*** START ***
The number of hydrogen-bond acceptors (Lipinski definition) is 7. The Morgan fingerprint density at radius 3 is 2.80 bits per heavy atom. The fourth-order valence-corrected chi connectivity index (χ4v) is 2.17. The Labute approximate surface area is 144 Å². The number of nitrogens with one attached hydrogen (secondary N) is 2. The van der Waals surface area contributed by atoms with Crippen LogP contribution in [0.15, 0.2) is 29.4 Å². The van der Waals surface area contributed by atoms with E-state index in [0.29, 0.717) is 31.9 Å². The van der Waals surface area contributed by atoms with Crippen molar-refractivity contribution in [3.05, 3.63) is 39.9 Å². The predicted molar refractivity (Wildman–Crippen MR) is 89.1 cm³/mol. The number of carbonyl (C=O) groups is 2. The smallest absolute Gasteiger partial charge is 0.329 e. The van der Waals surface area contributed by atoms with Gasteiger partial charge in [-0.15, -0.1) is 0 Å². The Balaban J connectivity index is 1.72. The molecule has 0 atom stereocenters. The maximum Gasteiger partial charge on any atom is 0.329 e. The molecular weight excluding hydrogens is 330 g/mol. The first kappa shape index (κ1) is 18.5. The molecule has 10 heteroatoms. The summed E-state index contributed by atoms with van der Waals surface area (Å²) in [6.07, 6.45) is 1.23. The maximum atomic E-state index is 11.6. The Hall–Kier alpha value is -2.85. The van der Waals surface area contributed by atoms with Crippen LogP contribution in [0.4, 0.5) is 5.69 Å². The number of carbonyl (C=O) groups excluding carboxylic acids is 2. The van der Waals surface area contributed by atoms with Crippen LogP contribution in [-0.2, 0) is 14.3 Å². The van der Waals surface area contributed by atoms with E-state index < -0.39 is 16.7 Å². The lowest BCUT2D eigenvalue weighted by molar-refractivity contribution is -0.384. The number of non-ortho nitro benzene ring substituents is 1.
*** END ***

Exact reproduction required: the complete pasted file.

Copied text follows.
The number of hydrogen-bond acceptors (Lipinski definition) is 7. The Morgan fingerprint density at radius 3 is 2.80 bits per heavy atom. The fourth-order valence-corrected chi connectivity index (χ4v) is 2.17. The Labute approximate surface area is 144 Å². The number of nitrogens with one attached hydrogen (secondary N) is 2. The van der Waals surface area contributed by atoms with Crippen LogP contribution in [0.15, 0.2) is 29.4 Å². The van der Waals surface area contributed by atoms with E-state index in [0.29, 0.717) is 31.9 Å². The van der Waals surface area contributed by atoms with Crippen molar-refractivity contribution in [3.05, 3.63) is 39.9 Å². The predicted molar refractivity (Wildman–Crippen MR) is 89.1 cm³/mol. The number of carbonyl (C=O) groups is 2. The smallest absolute Gasteiger partial charge is 0.329 e. The van der Waals surface area contributed by atoms with Gasteiger partial charge in [-0.15, -0.1) is 0 Å². The Balaban J connectivity index is 1.72. The molecule has 0 atom stereocenters. The maximum Gasteiger partial charge on any atom is 0.329 e. The molecular weight excluding hydrogens is 330 g/mol. The first kappa shape index (κ1) is 18.5. The molecule has 10 heteroatoms. The summed E-state index contributed by atoms with van der Waals surface area (Å²) in [6.07, 6.45) is 1.23. The maximum atomic E-state index is 11.6. The Hall–Kier alpha value is -2.85. The van der Waals surface area contributed by atoms with Crippen LogP contribution in [0.4, 0.5) is 5.69 Å². The number of carbonyl (C=O) groups excluding carboxylic acids is 2. The van der Waals surface area contributed by atoms with Crippen LogP contribution in [-0.2, 0) is 14.3 Å². The van der Waals surface area contributed by atoms with E-state index < -0.39 is 16.7 Å². The lowest BCUT2D eigenvalue weighted by molar-refractivity contribution is -0.384. The number of non-ortho nitro benzene ring substituents is 1.